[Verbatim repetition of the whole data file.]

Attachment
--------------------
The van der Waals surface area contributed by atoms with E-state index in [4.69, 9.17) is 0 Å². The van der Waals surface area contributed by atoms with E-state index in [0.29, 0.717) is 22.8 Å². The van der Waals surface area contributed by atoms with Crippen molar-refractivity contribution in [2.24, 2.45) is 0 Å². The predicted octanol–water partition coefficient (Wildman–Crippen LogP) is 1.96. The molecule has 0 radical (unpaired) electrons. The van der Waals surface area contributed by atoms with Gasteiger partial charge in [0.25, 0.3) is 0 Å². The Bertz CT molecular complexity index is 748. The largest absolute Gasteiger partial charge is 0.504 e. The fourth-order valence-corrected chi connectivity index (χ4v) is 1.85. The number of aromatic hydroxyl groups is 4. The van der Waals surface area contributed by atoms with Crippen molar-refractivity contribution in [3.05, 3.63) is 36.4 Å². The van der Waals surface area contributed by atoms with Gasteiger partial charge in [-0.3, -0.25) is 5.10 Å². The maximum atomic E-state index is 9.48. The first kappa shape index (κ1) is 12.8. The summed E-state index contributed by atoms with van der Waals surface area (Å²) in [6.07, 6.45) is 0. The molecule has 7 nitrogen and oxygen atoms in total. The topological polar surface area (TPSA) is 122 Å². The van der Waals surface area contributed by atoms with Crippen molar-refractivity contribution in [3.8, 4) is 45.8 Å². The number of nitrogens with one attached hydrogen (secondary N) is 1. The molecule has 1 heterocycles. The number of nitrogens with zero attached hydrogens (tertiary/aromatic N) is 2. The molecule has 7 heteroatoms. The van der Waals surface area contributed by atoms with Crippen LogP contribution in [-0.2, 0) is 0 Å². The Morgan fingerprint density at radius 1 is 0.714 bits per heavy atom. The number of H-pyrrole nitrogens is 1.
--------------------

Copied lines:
The van der Waals surface area contributed by atoms with E-state index in [4.69, 9.17) is 0 Å². The van der Waals surface area contributed by atoms with E-state index in [0.29, 0.717) is 22.8 Å². The van der Waals surface area contributed by atoms with Crippen molar-refractivity contribution in [2.24, 2.45) is 0 Å². The predicted octanol–water partition coefficient (Wildman–Crippen LogP) is 1.96. The molecule has 0 radical (unpaired) electrons. The van der Waals surface area contributed by atoms with Gasteiger partial charge in [0.25, 0.3) is 0 Å². The Bertz CT molecular complexity index is 748. The largest absolute Gasteiger partial charge is 0.504 e. The fourth-order valence-corrected chi connectivity index (χ4v) is 1.85. The number of aromatic hydroxyl groups is 4. The van der Waals surface area contributed by atoms with Crippen molar-refractivity contribution in [3.05, 3.63) is 36.4 Å². The van der Waals surface area contributed by atoms with Gasteiger partial charge in [-0.3, -0.25) is 5.10 Å². The maximum atomic E-state index is 9.48. The first kappa shape index (κ1) is 12.8. The summed E-state index contributed by atoms with van der Waals surface area (Å²) in [6.07, 6.45) is 0. The molecule has 7 nitrogen and oxygen atoms in total. The topological polar surface area (TPSA) is 122 Å². The van der Waals surface area contributed by atoms with Crippen molar-refractivity contribution in [3.8, 4) is 45.8 Å². The number of nitrogens with one attached hydrogen (secondary N) is 1. The molecule has 1 heterocycles. The number of nitrogens with zero attached hydrogens (tertiary/aromatic N) is 2. The molecule has 7 heteroatoms. The van der Waals surface area contributed by atoms with Crippen LogP contribution in [-0.2, 0) is 0 Å². The Morgan fingerprint density at radius 1 is 0.714 bits per heavy atom. The number of H-pyrrole nitrogens is 1.